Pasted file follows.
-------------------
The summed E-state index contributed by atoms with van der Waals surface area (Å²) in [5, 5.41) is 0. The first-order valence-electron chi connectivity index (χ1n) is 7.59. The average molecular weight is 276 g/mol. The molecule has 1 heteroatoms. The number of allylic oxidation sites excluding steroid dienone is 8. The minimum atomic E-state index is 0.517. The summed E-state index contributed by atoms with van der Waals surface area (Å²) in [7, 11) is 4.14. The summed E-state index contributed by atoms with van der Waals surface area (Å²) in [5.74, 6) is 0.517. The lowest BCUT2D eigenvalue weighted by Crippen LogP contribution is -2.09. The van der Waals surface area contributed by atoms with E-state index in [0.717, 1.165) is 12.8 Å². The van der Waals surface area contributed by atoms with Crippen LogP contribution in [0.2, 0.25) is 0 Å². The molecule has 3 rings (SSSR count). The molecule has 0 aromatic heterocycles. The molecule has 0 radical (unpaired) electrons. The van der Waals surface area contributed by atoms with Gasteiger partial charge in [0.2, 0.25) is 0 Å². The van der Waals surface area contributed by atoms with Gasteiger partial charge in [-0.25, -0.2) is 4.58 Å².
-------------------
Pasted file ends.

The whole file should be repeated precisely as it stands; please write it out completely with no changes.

The summed E-state index contributed by atoms with van der Waals surface area (Å²) in [5, 5.41) is 0. The first-order valence-electron chi connectivity index (χ1n) is 7.59. The average molecular weight is 276 g/mol. The molecule has 1 heteroatoms. The number of allylic oxidation sites excluding steroid dienone is 8. The minimum atomic E-state index is 0.517. The summed E-state index contributed by atoms with van der Waals surface area (Å²) in [7, 11) is 4.14. The summed E-state index contributed by atoms with van der Waals surface area (Å²) in [5.74, 6) is 0.517. The lowest BCUT2D eigenvalue weighted by Crippen LogP contribution is -2.09. The van der Waals surface area contributed by atoms with E-state index in [0.717, 1.165) is 12.8 Å². The van der Waals surface area contributed by atoms with Crippen LogP contribution in [0.2, 0.25) is 0 Å². The molecule has 3 rings (SSSR count). The molecule has 0 aromatic heterocycles. The molecule has 0 radical (unpaired) electrons. The van der Waals surface area contributed by atoms with Gasteiger partial charge in [0.2, 0.25) is 0 Å². The van der Waals surface area contributed by atoms with Gasteiger partial charge in [-0.25, -0.2) is 4.58 Å².